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Posted on Tue, Oct 18, 2011 : 5:59 a.m.

Developer says it's still unclear whether shifting from City Place to Heritage Row is viable

By Ryan J. Stanton

Previous story: Revised Heritage Row proposal wins initial approval from Ann Arbor City Council

Jeff Helminski told Ann Arbor officials Monday night his development team is still running the numbers to see if Heritage Row apartments is viable.

But he understands, as the city's attorneys explained, there's no turning back to the controversial City Place apartments project once Heritage Row is approved. If the council approves the rezoning for Heritage Row, City Place no longer legally conforms.

"We're still in the evaluative stage of doing our underwriting and our due diligence on this version of Heritage Row, fully understanding that if Heritage Row gets approved, it will be something that we've bought into, the city's bought into, and that would replace the City Place option," Helminski said. "We're hopeful that's where we get to."

heritage row.jpg

A look at the Heritage Row proposal laid out last year.

The Ann Arbor City Council voted 8-3 Monday night in favor of a revised version of Heritage Row in an effort to stop the demolition of seven century-old homes in the Germantown neighborhood just south of downtown.

Eight votes are required to approve the 85-unit project when it comes back for final consideration next week, and the initial approval at first reading is an early indication that might happen.

Helminski said he and other members of his team share the community's concerns about wanting to preserve the look and feel of the streetscape on Fifth Avenue, where the seven homes stand in the way of the approved City Place by-right project. Heritage Row, an alternate proposal, would preserve the seven houses and add new apartments behind them, an outcome most residents and city officials prefer.

Heritage Row fell one vote short of approval last year, but some council members are rethinking their position in order to stop demolition of the seven homes.

Council Members Carsten Hohnke and Mike Anglin, both representatives of the 5th Ward, changed their votes from last year and came out in favor of Heritage Row Monday night.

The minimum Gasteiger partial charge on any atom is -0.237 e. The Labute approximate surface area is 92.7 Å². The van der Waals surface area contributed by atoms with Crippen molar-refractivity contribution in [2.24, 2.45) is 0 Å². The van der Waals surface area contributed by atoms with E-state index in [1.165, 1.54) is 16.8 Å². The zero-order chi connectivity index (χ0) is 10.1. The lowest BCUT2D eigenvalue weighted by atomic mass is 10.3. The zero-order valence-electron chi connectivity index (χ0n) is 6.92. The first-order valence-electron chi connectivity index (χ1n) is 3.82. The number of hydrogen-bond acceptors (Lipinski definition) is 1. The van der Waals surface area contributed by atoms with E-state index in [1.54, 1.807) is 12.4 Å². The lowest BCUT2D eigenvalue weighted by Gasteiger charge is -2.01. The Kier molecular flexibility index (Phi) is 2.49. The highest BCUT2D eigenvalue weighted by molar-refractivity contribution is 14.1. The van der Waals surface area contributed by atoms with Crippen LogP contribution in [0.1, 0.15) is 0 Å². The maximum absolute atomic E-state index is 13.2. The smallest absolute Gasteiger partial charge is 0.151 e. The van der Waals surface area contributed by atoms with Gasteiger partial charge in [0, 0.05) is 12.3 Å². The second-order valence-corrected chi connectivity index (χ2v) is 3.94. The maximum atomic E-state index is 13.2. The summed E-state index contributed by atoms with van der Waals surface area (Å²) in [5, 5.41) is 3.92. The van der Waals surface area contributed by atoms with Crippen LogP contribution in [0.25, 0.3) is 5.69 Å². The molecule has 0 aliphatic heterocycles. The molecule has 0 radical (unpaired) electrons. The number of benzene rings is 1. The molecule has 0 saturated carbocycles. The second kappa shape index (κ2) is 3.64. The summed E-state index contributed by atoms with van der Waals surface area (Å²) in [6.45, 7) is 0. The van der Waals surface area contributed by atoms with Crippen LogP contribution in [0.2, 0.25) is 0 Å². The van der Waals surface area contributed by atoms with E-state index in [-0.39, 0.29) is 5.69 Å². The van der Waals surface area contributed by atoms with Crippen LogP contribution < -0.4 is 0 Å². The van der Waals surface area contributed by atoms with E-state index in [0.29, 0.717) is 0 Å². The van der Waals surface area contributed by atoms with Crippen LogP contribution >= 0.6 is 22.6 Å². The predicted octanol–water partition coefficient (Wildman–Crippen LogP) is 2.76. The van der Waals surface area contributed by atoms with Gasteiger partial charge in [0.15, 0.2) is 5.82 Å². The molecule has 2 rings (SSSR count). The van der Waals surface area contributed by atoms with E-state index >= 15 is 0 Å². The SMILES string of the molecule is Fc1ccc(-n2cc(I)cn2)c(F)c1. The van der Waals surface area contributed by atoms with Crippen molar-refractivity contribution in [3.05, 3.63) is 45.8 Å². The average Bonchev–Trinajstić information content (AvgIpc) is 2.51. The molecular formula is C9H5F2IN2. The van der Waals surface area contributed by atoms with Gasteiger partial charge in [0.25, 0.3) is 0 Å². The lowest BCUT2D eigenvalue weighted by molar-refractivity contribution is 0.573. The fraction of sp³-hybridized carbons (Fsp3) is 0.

Sabra Briere, D-1st Ward, and Stephen Kunselman, D-3rd Ward, maintained their opposition to the project, while Marcia Higgins, D-4th Ward, who supported the original Heritage Row proposal last year, changed her vote and opposed the project.

Hohnke, who has been leading the charge to bring back Heritage Row ever since it was revealed that Helminski was moving forward with City Place, gave credit to the city's staff for what he called "heroic efforts" to work out a deal with the developer.

Through negotiations in recent days, the number of affordable housing units included as part of the project has been mostly maintained. The original Heritage Row proposal last year showed 18 percent of the units as being affordable to low-income residents, while the new proposal shows 17 percent, which translates into 14.45 actual units.

The deal being considered involves an arrangement to provide monthly parking permits in the city's downtown public parking facilities in place of requiring the developer to build a costly underground parking garage onsite. Helminski and city officials seem to be in agreement that the spaces for Heritage Row tenants would be offered at market rate.

"We continue, as I said last time, to be on the field," Hohnke said, expressing hope for a successful outcome. "We haven't seen the last out yet. I think that's a positive thing."

Hohnke commented on the latest proposal, which he said is being considered because the last iteration of Heritage Row — proposed by developer Alex de Parry when he was still leading the project — turned out not to be economically viable.

The council agreed earlier this year to give de Parry an option to bring his last version of the project through the city's planning approval process, but he chose not to do so and eventually handed the project over to Helminski.

"It's not, in my view, a perfect solution to the problem that we're confronted with," Hohnke said of the latest version of Heritage Row. "For my part, I'd like to see a proposal that included somewhat less density, a stronger commitment to rehabilitation of the existing houses, and a unit mix that didn't include as much four- and five-bedroom units as is being proposed."

That being said, Hohnke said it's worth noting that the physical characteristics of the development have changed very little from the last Heritage Row proposal.

"There remain some significant public benefits in this proposal, including affordable housing, and I will say that that was a rather serious point of negotiation," he said. "Certainly the development team would benefit from fewer requirements around affordable housing. I think appropriately, with staff support, we maintained that in this proposal."

Hohnke also pointed to innovative land use and rehabilitation of the seven homes, which he and others consider historic, as public benefits that help justify the PUD zoning.